|Photo © Tewfic El-Sawy-All Rights Reserved|
I must've traveled to India over 20 times since 1998, and criss-crossed in length and breadth reasonably thoroughly. However, I have never seen or attended a religious event of the emotional intensity and visual magnetism as the Bharani festival in Kodungallur.
It is here that once a year the so-called Oracles of Kodungallur meet to celebrate both Kali and Shiva. By the many hundreds, and perhaps thousands, these red-clad oracles arrive in this area of Kerala, and perform self mortification acts by banging on their heads with ceremonial swords repeatedly until blood trickle down their foreheads, and daub the wounds with turmeric. The Bharani festival lasts for three days.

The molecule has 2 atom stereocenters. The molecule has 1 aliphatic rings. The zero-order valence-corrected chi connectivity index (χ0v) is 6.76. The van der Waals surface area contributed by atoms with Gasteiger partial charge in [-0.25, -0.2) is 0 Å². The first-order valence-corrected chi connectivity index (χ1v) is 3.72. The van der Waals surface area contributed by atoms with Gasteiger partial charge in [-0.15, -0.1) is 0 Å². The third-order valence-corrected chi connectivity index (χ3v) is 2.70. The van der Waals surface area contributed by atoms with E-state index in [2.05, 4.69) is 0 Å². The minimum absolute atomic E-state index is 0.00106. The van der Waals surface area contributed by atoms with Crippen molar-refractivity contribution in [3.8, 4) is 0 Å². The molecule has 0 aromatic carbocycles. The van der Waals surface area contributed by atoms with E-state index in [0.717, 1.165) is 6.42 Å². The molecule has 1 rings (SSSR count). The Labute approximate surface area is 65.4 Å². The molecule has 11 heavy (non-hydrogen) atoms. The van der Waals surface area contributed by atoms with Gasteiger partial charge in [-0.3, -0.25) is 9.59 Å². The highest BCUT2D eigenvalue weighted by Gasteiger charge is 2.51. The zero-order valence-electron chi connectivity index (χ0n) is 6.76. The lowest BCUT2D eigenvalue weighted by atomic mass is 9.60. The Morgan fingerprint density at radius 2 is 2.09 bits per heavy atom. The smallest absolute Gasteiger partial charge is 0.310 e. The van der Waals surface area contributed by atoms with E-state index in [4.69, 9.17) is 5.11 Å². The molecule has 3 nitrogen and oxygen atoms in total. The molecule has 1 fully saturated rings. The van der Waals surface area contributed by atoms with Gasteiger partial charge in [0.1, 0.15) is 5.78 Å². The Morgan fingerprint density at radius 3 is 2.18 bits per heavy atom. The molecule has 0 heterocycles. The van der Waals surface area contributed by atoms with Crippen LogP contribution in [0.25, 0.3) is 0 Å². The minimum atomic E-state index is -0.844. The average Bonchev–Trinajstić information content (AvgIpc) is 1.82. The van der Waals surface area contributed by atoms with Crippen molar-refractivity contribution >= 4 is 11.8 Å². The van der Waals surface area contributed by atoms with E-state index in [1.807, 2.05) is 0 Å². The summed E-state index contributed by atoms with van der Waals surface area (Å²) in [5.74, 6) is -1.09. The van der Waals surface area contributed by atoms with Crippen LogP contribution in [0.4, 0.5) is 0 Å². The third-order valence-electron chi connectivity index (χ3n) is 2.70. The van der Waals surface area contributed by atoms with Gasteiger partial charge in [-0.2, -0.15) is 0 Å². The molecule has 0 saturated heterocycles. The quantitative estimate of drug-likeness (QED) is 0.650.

The festival was attended by many thousands, and (in my view) surpassed the 2001 Maha Kumbh Mela in Allahabad in intensity and religious fervor. We all marveled at how everyone at the festival, most of whom were from small villages of the area, were so welcoming, protective and friendly.
I was perfectly placed near the local royal (or maharaja) who was mobbed by attendees, eager for his blessings. While a couple of policemen protected me from the rush of the mobs, I stayed long enough to get a couple of shots of the royal, and left that area which was becoming very risky.
An incredible close to a thrilling photo workshop.
Tomorrow the group is having a final class in multimedia, with only one photo shoot planned at the Cheraman Juma Masjid; the first Muslim mosque in the whole of India, built in 629 AD. Having experienced a short photo shoot at its medrasa this morning, we are all eager to add an Islamic flavor to our photo expedition.